If police had believed her, she might have been his last. Do you consider this your nut graph? The nut graf is: One woman was raped, four others disappeared. One man committed all the crimes and he is held responsible for the first time here. This is a kicker to the intro and sets up the only survivor’s story that immediately follows — but it surely is the series’ emotional center of gravity: The dismissal of Marlene’s account by police had tragic consequences. It was Marlene Gabrielsen’s first night away from her baby girl. I would imagine there were several possible structures for the series. Why did choose to organize by chronologically, by victim? Were other approaches considered? This story is complicated and confusing. The conference room where we met to discuss this story features a wall-sized whiteboard. In our meetings early on, I filled every square inch of the board with dates, victims, themes, etc. We had multiple victims across a large swath of rural Oregon and crimes that covered a long period of time. We sought ways to simplify and streamline. It made sense to make Highway 20 a central theme and to tell the story chronologically, using the highway as a guide.
She hadn’t been out since her daughter was born three months earlier. It was late spring. She and her husband planned to spend a night at the Sisters Rodeo. Marlene found a friend to care for her baby, pumped breast milk and wrote out a napping schedule.
That day, she tied her hair back and pulled on her green Levi’s. She wore the buckskin boots her husband bought her even though the couple couldn’t afford them.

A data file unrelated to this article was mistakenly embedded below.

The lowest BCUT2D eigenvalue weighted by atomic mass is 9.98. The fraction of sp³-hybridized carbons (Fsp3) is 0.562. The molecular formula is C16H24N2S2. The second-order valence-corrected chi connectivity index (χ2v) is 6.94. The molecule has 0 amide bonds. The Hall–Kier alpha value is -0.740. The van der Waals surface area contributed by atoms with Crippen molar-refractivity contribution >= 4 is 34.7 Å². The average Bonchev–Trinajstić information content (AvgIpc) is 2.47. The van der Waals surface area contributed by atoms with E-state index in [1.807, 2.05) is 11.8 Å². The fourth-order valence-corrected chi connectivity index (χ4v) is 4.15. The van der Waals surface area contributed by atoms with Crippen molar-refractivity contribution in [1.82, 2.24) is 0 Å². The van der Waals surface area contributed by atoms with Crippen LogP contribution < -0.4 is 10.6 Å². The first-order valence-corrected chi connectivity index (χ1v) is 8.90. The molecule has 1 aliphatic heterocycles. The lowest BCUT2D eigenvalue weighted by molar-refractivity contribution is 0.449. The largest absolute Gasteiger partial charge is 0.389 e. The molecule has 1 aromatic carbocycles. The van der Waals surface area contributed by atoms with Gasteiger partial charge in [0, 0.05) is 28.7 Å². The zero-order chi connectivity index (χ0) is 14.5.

“Mommy loves you too much,” she whispered to her daughter, asleep in a bassinet. “Be a good girl.” The details throughout are extraordinarily vivid. How did you find out she tied her hair back and that the couple couldn’t afford the buckskin boots she wore, and what she told her daughter? At one point, Kelley Benham French was a consultant on the series. She read some drafts early on. I had some of these details from my initial interviews with Marlene, but Kelley pressed me to go back for more, to really flesh out that evening in detail. So I went back to Marlene and slow-walked her through her preparations for going out that night. She was patient as I drilled down into the particulars of what she wore, her hairstyle and what it was like to leave her baby girl behind for the night.
The couple drove about 90 miles from their home in Lebanon and set up camp near the rodeo grounds. They sat around the fire drinking beer. Later that night, Marlene and her husband argued when he said he wanted to head off with a couple of friends.
Marlene, then 20, got up to leave. She wanted to go home to her baby.